Objective: To assess the current prevalence of growth-suppressant therapy using oral estrogens for tall adolescent girls among U.S. pediatric endocrinologists.
Methods: A questionnaire was mailed to pediatric endocrinologists practicing in the United States, asking how many patients each clinician had recently treated for tall stature using oral estrogens, whether he/she continued to offer such treatment, reasons for offering or declining to offer it, criteria for initiating and terminating treatment, choice of estrogen, and typical doses, durations, and effects.
Results: Of 411 respondents, 92 (22%) reported having treated 1-5 girls for tall stature during the preceding five years. Only 4 (1%) had treated more than 5 cases during this period. Growth-suppression treatment was currently offered by 137 respondents (33.3%). Reasons for doing so included parents' and patients' concerns about stature and the adverse social effects of unusually tall stature. Reasons for not offering such treatments were that its long-term risks are unknown, that tall stature is not a disease, and a lack of referrals. Few clinicians initiated treatment if predicted mature height was below 183 cm. Treatment was typically terminated based on evidence of epiphyseal fusion, usually within less than two years, although extended treatments were common. Frequently reported adverse effects included weight gain, nausea/vomiting, areolar or nipple pigmentation, headache, and irregular menses.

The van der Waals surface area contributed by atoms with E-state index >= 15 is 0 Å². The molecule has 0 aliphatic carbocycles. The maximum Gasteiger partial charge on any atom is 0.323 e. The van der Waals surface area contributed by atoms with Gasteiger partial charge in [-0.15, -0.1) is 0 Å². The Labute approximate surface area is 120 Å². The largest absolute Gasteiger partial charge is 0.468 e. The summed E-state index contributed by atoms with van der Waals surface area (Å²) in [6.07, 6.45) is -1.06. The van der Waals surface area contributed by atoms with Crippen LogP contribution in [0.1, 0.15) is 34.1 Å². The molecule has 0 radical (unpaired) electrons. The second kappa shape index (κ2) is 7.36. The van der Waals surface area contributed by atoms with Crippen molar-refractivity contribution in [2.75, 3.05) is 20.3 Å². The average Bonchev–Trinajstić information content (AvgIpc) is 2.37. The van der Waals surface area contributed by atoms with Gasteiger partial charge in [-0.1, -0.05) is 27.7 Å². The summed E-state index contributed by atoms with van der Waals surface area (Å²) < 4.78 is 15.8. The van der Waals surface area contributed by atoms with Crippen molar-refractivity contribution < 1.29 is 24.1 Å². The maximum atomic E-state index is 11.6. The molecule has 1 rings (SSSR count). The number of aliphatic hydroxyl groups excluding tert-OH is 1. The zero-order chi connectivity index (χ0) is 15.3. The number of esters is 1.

Conclusions: Although treatment is less commonly initiated than in the past, many pediatric endocrinologists continue to offer oral estrogens to suppress growth for tall adolescent girls.